[OpenID] caller_id + federation (was: call it federation (was: thoughts on a consumer drivenidp affiliate program ))

David Nicol davidnicol at gmail.com
Tue Jan 9 22:51:19 UTC 2007

On 1/9/07, S. Sriram <ssriram at gmail.com> wrote:
> From: "David Nicol" <davidnicol at gmail.com>
> Okay, if I read you correctly you note that the caller_id
> (pre-presentation in your terminology) is a step that is
> distinct from federation (the granting of privilege without an
> additional step).


> Provided openid consumers/rp's use a standard form field name
> a caller_id is not needed. caller_id becomes valuable when a)
> form fields use different names and b) to inform the consumer
> of the callers identity and c) for federation

a convenience to the user so they don't have to click the login button,
and nothing more (or less)

> For federation, if the requirement is to connect back with
> the originating service to get the identity, are we not
> substituting one dance for another ? If so, why not stay with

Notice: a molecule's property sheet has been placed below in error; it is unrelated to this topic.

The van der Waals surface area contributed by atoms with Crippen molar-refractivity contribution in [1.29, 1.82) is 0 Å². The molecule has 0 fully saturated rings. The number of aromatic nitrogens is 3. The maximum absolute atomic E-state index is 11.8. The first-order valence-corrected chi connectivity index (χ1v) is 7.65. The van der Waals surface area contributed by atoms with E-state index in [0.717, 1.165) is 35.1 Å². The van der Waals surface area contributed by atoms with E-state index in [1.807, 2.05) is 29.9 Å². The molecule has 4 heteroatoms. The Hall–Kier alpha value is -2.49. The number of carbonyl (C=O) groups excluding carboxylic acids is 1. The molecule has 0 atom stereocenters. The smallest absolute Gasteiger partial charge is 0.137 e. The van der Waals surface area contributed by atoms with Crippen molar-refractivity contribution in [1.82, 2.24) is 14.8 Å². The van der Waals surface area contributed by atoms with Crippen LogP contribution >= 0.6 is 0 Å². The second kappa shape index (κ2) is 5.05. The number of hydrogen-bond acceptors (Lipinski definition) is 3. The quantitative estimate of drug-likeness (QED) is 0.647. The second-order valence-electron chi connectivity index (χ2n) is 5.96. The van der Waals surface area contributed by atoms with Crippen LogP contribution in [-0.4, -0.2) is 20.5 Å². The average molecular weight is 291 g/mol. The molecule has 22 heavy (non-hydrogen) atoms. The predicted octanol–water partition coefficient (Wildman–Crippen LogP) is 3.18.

> the original dance.

imagine an IDp that (1) requires several clicks to approve of each
login request or (2) limits the number of per-user login requests

> If on the other hand the consumer builds a 'whitelist' of
> referring sites that the consumer trusts, caller_id calls from
> these 'whitelisted' sites would presumably need no dance.

and a request from a known-whitelisted REFERER would be
trivially forgeable. With federation, the first site becomes the IDp
for the second site, and the users own IDp does not need to be

> Re: violating your principle i.e. - a trust relationship should
> not be automated but facilitated. However, is that not what federation
> is supposed to do i.e. automate a trust relationship and would not
> a whitelist with a caller_id satisfy that criteria ?

whitelist with caller_id would be trivially forgeable, thus requiring the
additional log-in-to-home IDp.  A dance, as we are calling it, instead
of a handshake, of some sort is required to avoid forgery.  With federation
the dance is with the previous trusted consumer.  With prepresentation,
the user saves a click at the consumer but does not necessarilly save clicks
at her IDp, in the event that her IDp checks with her before identifying her.

With federation, the user need make no additional clicks, but the two consumers,
for security's sake, need to have a strong trust relationship in
place, to the point
of marking an identity received via federation as some color of tentative.

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